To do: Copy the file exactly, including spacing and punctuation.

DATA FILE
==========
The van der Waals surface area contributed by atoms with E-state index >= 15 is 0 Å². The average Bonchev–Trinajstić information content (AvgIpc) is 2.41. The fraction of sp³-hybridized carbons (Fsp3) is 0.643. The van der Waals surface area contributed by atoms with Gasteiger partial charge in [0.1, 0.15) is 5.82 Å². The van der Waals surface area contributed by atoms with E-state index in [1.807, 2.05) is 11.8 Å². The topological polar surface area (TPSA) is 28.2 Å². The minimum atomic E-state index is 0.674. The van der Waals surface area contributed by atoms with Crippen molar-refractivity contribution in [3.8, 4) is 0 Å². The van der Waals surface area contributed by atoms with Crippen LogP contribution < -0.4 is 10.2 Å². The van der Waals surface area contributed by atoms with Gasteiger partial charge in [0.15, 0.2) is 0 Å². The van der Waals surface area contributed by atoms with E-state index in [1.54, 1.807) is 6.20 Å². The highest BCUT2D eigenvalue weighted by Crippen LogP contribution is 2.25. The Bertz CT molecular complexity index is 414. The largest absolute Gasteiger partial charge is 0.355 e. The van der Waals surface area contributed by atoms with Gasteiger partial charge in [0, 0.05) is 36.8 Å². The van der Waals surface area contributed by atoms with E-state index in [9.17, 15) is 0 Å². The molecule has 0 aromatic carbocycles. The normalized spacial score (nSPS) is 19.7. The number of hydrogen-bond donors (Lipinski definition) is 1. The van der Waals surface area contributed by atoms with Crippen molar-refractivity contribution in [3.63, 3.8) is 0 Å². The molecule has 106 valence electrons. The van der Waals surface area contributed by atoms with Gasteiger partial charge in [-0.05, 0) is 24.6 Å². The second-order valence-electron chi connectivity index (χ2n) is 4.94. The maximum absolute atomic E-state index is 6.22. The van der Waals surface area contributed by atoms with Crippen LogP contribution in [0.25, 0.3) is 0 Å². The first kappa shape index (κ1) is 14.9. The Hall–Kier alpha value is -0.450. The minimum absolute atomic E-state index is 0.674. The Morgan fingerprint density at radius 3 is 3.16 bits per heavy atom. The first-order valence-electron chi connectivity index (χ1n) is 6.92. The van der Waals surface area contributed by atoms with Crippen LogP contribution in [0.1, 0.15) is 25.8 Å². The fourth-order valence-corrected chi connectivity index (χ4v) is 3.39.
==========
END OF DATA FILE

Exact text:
The van der Waals surface area contributed by atoms with E-state index >= 15 is 0 Å². The average Bonchev–Trinajstić information content (AvgIpc) is 2.41. The fraction of sp³-hybridized carbons (Fsp3) is 0.643. The van der Waals surface area contributed by atoms with Gasteiger partial charge in [0.1, 0.15) is 5.82 Å². The van der Waals surface area contributed by atoms with E-state index in [1.807, 2.05) is 11.8 Å². The topological polar surface area (TPSA) is 28.2 Å². The minimum atomic E-state index is 0.674. The van der Waals surface area contributed by atoms with Crippen molar-refractivity contribution in [3.8, 4) is 0 Å². The van der Waals surface area contributed by atoms with Crippen LogP contribution < -0.4 is 10.2 Å². The van der Waals surface area contributed by atoms with Gasteiger partial charge in [0.15, 0.2) is 0 Å². The van der Waals surface area contributed by atoms with E-state index in [1.54, 1.807) is 6.20 Å². The highest BCUT2D eigenvalue weighted by Crippen LogP contribution is 2.25. The Bertz CT molecular complexity index is 414. The largest absolute Gasteiger partial charge is 0.355 e. The van der Waals surface area contributed by atoms with Gasteiger partial charge in [0, 0.05) is 36.8 Å². The van der Waals surface area contributed by atoms with E-state index in [9.17, 15) is 0 Å². The molecule has 0 aromatic carbocycles. The normalized spacial score (nSPS) is 19.7. The number of hydrogen-bond donors (Lipinski definition) is 1. The van der Waals surface area contributed by atoms with Crippen molar-refractivity contribution in [3.63, 3.8) is 0 Å². The molecule has 106 valence electrons. The van der Waals surface area contributed by atoms with Gasteiger partial charge in [-0.05, 0) is 24.6 Å². The second-order valence-electron chi connectivity index (χ2n) is 4.94. The maximum absolute atomic E-state index is 6.22. The van der Waals surface area contributed by atoms with Crippen LogP contribution in [0.25, 0.3) is 0 Å². The first kappa shape index (κ1) is 14.9. The Hall–Kier alpha value is -0.450. The minimum absolute atomic E-state index is 0.674. The Morgan fingerprint density at radius 3 is 3.16 bits per heavy atom. The first-order valence-electron chi connectivity index (χ1n) is 6.92. The van der Waals surface area contributed by atoms with Crippen LogP contribution in [0.1, 0.15) is 25.8 Å². The fourth-order valence-corrected chi connectivity index (χ4v) is 3.39.